Fail Friday

We haven’t had a Fail Friday on the blog in awhile, so I thought I would share this picture with you. Noth only is this guy standing on the top cap of the ladder, but he has his ladder stacked on buckets to get more height. This set up would be dangerous on any ladder, but the height of the stepladder makes is especially risky. If he or his ladder were to lose balance, he would get severely injured.

Practice ladder safety. Use the right size ladder for the job. If you need a taller ladder, than get one!


Tips for Avoiding Trips, Slips, and Falls in the Workplace

downloadToday, we have a guest article from Zachary O’Dell from SafetyLine Lone Worker.


When people think about dangers in the workplace, they often underestimate the impact of trips, slips, and falls. Not only are these accidents a major cause of injuries leading to missed work, but they can also be deadly. According to OSHA, slips trips and falls are second only to motor vehicles as a cause of fatalities, resulting in 15% of all accidental deaths.

Read below for tips that will help you avoid trips, slips, and falls in your workplace.

Wear proper footwear

Be sure to use the right shoes for your working environment. Many varieties of slip resistant shoes are available, and an easy way to make shoes less slippery is by scuffing the soles before using them. This can be done by rubbing the soles on concrete or by using a knife to score them.

Find the correct tool for the situation

If you need to grab something out of reach, take the time to find a proper step stool or ladder. Many chairs are not designed to withstand the weight of someone standing directly on them, and they could break. Standing on folding chairs can cause them to collapse, and swivel office chair can slide out from underneath you.

Clean spills and messes before they become slipping hazards

Keep work spaces clean to avoid slipping and tripping hazards. Pick up any fallen objects from the floor, and quickly wipe up spills to avoid slips.

Ensure walkways and paths are clear when moving objects

When you need to move a large object, clear a path beforehand. Shuffling around other object while carrying a load can result in a fall due to decreased mobility and visibility.

Follow proper safety procedures when using ladders

When climbing a ladder, you should always be facing the ladder and ensure you maintain three points of contact at any given point.  Finally make sure you only have one person on a ladder at a time, more then one person can make it unstable.

Let people know when you’re moving

People in a shared workspace can be a tripping hazard to each other, so it’s important to let others know when you’re moving behind them. When opening doors into spaces, it’s a good practice to give warning.

Be sure to keep these safety tips in mind the next time you’re moving around your work space. Most importantly, make sure everyone else in your workplace is also aware of these practices and potential hazards. The more people that know how to avoid slips, trips, and falls in a workplace, the safer that workplace will be.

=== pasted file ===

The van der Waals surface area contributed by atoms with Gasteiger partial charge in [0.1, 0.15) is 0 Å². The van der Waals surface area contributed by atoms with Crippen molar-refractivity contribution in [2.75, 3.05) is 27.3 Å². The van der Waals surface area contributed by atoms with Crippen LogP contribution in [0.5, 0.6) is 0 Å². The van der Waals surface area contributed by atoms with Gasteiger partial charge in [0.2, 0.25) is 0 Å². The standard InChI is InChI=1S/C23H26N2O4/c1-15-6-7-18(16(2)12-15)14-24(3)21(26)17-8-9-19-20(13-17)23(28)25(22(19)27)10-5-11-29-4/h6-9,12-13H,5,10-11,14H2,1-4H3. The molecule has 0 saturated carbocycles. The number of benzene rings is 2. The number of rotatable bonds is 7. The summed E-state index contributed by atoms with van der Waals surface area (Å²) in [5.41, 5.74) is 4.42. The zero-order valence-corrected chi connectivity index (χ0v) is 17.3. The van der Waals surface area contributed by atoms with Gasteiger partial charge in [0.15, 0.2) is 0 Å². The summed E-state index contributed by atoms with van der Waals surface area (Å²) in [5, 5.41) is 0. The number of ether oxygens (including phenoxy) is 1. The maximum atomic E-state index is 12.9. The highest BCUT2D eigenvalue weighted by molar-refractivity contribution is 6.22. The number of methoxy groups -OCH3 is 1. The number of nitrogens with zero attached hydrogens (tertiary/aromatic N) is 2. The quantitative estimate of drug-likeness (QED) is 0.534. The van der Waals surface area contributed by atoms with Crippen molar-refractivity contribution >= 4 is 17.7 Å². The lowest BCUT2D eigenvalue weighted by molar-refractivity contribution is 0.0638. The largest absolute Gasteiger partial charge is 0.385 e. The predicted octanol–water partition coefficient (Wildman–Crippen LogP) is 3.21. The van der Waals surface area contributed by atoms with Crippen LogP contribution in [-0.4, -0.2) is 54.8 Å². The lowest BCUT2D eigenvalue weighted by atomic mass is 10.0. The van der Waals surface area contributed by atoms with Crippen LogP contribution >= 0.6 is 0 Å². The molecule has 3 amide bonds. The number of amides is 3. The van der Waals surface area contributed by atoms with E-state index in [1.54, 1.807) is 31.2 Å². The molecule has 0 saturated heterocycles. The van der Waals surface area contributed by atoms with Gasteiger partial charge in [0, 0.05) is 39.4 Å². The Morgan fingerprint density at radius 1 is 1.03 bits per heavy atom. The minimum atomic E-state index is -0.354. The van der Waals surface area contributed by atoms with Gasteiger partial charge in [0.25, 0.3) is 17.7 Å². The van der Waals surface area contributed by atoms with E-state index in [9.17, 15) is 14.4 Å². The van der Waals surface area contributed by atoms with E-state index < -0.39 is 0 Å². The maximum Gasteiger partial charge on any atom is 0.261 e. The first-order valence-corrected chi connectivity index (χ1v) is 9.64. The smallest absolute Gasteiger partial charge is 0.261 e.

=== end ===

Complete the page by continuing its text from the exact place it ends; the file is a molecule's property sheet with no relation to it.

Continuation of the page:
Why a Stand-Down?

IMG_1762_01With all this talk about the National Safety Stand-Down to Prevent Falls in Construction, you may be wondering, what is the benefit to the Stand-Down?

OH&S Magazine had an article focusing on just that.

According to the article, falls are still a leading cause of deaths in construction. During 2016, there were 370 fatalities related to falls out of 991 total fatalities in U.S. construction.

The goal of the Stand-Down is to prevent accidents and fatalities caused by falls.

OSHA and the Department of Labor recommend a three step process to preventing workplace accidents:

  • PLAN ahead to get the job done safely;
  • PROVIDE the right equipment; and
  • TRAIN everyone to use the equipment safely

The Stand-Down focuses on the third step of the process.

“The Stand-Down is not limited only to construction industry trades,” Dean McKenzie, director of OSHA’s Directorate of Construction, and Christine M. Branche, Ph.D., FACE, principal associate director of NIOSH and director of its Office of Construction Safety and Health, said in an email. “In fact, due to valuable information gathered from your participation in previous National Stand-Downs, we have found that many stakeholders within the construction industry as well as general industry and governmental entities join us in this event each year. Each year, large corporations and small companies have joined us to make this effort a success. If your employees work at height or are exposed to falls, you have a vested interest in standing down your operations to emphasize fall protection or other safety-related topics.”

Having proper training can help prevent workplace falls and the Stand-Down is part of that training.

National Stand-Down

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This week is the National Stand-Down, and I will be providing safety training in Boise and Des Moines. I will also be holding a webinar talking about ladder safety innovation.

If you’d like to register, visit

This week is a great opportunity to take a few minutes with your team to train them on preventing falls, including falls from ladders.

What is your company doing for the National Stand-Down?


I just wanted to give you a little update on my recent travels.


This picture is from a safety conference I spoke at last month in Illinois.

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These pictures are from this week. I spoke at a Shur Sales event in Salt Lake City.

This week I was also in Denver, and next week I’ll be in Boise and Des Moines doing training there.

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